Not long ago, I was called by a former client to provide him a fair market analysis of his home. I had sold him the home, which was brand new, some twenty years earlier. He and his wife were planning on retiring to the lower 48 in 2011. The home, which was located on an acre of land in a desirable area, had been kept in remarkable like new condition. The sellers had remodeled the kitchen and installed hardwood floors. The exterior had recently been painted and the landscaping had been lovingly cared for. The sellers were not unreasonable in what they thought was the value of their home.
The problem was there was a home identical in design and square footage that was priced $30,000 below their value only one block away. It was owned by a relocation company who’s national policy was to reduce prices until they got a sale. The relo home was not in as good a condition, but it was a comparable that could not be ignored. If my seller waited until that home was sold and closed, it would still be used as a comparable by appraisers for at least the next six months. So even if a buyer was willing to pay $30,000 more for an identical home in better condition, the home would not appraise for the added value. And that’s why real estate is local: one street at a home.
As Alaskans we’re fortunate to live in a real estate environment that doesn’t have the woes of the lower 48. But, we are not immune from its negative influence, as the above story demonstrates. We have foreclosures, short sales, and real estate owned by lenders, in almost every subdivision, on almost every street in Anchorage from entry level condos to the million dollar McMansions on the hillside. And even though those distressed properties remain a small percentage of our inventory, its impact has compressed values at a time when they should be increasing at the rate of 3 to 5% based solely on the lack of inventory and the ever increasing costs of new construction.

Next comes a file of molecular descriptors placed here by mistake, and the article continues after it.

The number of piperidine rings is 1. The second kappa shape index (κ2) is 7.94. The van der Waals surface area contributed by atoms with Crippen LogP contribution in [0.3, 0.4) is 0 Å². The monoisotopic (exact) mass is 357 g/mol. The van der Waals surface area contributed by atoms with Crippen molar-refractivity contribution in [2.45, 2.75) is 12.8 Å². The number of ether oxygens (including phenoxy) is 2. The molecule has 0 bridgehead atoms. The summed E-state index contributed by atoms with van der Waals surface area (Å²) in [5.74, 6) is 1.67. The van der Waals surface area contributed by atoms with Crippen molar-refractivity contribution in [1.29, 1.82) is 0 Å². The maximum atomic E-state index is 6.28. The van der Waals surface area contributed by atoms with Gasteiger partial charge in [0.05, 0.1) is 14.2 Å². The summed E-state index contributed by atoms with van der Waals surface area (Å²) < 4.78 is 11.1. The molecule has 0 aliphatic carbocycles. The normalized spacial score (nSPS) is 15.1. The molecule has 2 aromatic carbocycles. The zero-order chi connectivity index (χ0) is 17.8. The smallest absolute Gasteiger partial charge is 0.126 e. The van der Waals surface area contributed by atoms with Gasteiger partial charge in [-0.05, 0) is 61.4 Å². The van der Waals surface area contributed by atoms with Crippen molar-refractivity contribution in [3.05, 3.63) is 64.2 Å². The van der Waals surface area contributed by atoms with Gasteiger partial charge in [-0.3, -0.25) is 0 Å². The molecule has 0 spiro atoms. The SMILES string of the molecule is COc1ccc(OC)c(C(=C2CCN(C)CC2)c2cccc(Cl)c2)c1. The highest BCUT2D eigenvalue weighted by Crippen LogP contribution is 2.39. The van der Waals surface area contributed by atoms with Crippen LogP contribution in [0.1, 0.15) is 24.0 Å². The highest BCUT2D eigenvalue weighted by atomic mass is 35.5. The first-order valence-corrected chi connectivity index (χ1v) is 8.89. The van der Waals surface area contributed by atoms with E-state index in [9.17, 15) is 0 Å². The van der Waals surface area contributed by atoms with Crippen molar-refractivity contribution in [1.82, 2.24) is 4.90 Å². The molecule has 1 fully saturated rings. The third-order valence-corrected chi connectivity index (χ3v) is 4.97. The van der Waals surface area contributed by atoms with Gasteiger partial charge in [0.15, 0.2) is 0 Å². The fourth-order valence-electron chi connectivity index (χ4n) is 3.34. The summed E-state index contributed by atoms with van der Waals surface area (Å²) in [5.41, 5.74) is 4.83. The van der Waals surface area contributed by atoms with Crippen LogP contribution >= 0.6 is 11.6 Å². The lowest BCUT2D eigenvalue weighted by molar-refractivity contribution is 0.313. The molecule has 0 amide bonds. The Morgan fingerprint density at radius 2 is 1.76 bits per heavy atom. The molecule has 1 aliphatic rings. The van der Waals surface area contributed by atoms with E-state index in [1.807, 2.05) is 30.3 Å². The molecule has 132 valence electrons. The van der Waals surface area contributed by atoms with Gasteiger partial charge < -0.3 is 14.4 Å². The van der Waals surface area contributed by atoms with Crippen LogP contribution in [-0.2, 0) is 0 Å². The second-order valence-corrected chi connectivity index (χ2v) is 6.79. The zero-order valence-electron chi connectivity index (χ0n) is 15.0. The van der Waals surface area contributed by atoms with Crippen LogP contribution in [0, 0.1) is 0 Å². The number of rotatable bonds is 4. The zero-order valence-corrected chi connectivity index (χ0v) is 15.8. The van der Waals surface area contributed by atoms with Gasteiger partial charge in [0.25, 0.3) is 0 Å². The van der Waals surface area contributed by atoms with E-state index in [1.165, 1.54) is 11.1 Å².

The Anchorage Economic Development Authority has forecasted a good year for our economy with 1,100 new jobs in health care, transportation and construction. It is estimated that our population will hit 300,000 by the end of 2011 for the first time in its young history. Yet, our real estate market remains tepid and compressed due to the negative impact of the lower 48 housing and financing woes. We could, in fact, compare it to the stock market when it hit bottom three years ago. Now, it’s over 12,000 and we can look back and say we should have bought. The same is true today for our local housing market.
Our homes are under-valued; our inventory old and depleted. We’ll look back at 2011 and say we missed an opportunity. All markets move, they do not remain stagnant forever, and this local market has no place to go but up. Residential building permits are at a 20 year low. Development loans for new subdivisions are rare and expensive, to say nothing about the lack of land available for development and the lengthy and expensive permit and entitlement process.
When local real estate values were appreciating 5 to 7% a year, everyone jumped on the buying band wagon. Anchorage had ten straight years of appreciation and buyers bought, sold and bought again. When our appreciation stalled and then had a slight decline, hesitation and fear snuck into our market. The occasional foreclosure and short sale down the street has created a lack of confidence. But as a buyer, be thankful for that foreclosed or relocation property on the street because it’s keeping values down. And if you’re a seller, do what smart sellers are doing, and wait.